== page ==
LOS ANGELES (KABC) -- A Lancaster woman and her boyfriend were sentenced to life in prison without the possibility of parole in the torture and murder of Anthony Avalos, the woman's 10-year-old son.
Heather Maxine Barron, 33, and Kareem Ernesto Leiva, 37, were convicted in a non-jury trial March 7 of first-degree murder and torture for the June 21, 2018, death of Anthony Avalos.
Superior Court Judge Sam Ohta, who found the couple guilty, handed down the life-without-parole sentences for the pair Tuesday morning after hearing more than two hours of emotional statements from the boy's relatives and friends, many of whom referred to the defendants as "monsters."
"Anthony was a helpless child who was dependent (on the defendants) ... for his basic physical needs and emotional support. Instead Anthony was tortured and killed," Ohta said as he meticulously walked through his sentencing decision.
Neither Barron nor Leiva spoke during the hearing.
The first family member to read aloud a victim-impact statement ahead of the sentencing Tuesday was an 8-year-old boy.
"I miss my cousin Anthony," the boy said, reading from a prepared text. "I was a baby when I last saw him. I wish I could remember all our times together, but all I have is pictures and stories that my family tells me.
"Heather is an evil monster," the boy said, referring to Barron. "She deserves to spend the rest of her life in prison. I don't forgive Heather for taking my cousin's life. I hope she gets beat up in jail because I just wanted to meet Anthony."
Wiping away tears, a 16-year-old girl said: "Anthony was never related to me but I still called him my cousin. Anthony was my shoulder to lean on, as well as his siblings' shoulder to lean on."
Addressing the two defendants directly, she said: "The two of you don't deserve sympathy. You don't deserve anything. I want you to know that I hate you both. My mom always tells me that hate is too strong of a word, but it's the only word that expresses my feelings towards you two."
On March 7, Ohta found the two defendants guilty of first-degree murder and torture in a non-jury trial after the two waived their right to have the case heard by a jury.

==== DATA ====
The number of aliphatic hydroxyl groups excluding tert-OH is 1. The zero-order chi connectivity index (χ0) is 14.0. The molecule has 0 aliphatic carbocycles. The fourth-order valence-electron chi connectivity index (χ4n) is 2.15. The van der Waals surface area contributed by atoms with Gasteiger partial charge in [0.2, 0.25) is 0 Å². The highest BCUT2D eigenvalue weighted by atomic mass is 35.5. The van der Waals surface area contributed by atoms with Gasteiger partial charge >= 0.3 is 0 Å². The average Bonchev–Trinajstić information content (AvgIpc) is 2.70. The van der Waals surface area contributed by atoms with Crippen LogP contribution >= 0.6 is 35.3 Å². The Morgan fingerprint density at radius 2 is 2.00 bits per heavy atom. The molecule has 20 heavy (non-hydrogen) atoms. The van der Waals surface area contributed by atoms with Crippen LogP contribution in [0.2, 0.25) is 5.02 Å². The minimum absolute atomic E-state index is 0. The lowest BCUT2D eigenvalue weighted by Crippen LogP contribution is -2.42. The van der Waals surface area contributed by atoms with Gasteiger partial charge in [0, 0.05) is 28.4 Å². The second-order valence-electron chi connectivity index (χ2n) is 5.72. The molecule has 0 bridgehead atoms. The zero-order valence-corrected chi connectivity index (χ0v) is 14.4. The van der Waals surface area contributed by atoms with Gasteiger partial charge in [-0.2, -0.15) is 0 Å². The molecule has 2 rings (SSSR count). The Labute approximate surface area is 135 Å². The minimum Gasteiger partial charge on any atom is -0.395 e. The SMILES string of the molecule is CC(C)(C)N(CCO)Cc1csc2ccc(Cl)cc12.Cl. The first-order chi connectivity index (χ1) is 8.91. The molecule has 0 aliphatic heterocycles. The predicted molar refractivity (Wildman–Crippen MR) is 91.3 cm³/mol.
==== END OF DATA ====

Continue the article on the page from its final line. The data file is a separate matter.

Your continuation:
"It is clear to this court beyond a reasonable doubt that each defendant targeted Anthony as a scapegoat for extreme cruelty," the judge said in rendering his verdict in a ruling that stretched over more than 50 pages.
The judge said in his verdict that the couple "worked together to deprive Anthony access to liquids for a substantial length of time causing severe dehydration," and that the "condition of Anthony's body, which shows multiple bruises, cuts, possible burn marks all over his body show the extreme torture caused by the combined treatment of Anthony by both defendants manifesting an intent to kill by each defendant."
Ohta rejected the defendants' claims that Anthony had been injured after throwing himself to the ground and said that their statements were intended to "deceive authorities" about what had actually happened to the boy.
"Defendant Barron waited to call 911 until Anthony was literally deceased on the afternoon of June 20, 2018. This flagrant lack of care for Anthony's life all points to intent to kill by both defendant Barron and defendant Leiva," the judge said, adding that subsequent statements by Barron and Leiva were part of a coordinated effort to cover up their liability for the boy's death.
The judge also found true the special circumstance allegation of murder involving the infliction of torture of Anthony.
The two were also convicted of two counts of child abuse involving the boy's half-siblings, identified in court as "Destiny O." and "Rafael O," although the judge rejected an enhancement of great bodily injury against Leiva involving Rafael.
The judge said testimony during the trial from the two half-siblings and one of Leiva's daughters -- who said they witnessed Leiva repeatedly dropping Anthony on the bedroom floor -- showed that Barron and Leiva "worked together to abuse Anthony." He said the boy died from severe dehydration and blunt force trauma to the head, saying then that "the evidence supports the conclusion both defendants hurt Anthony for pleasure" and that the 10-year-old boy was "helpless to protect himself against the wrath of defendants Barron and Leiva."
City News Service contributed to this report.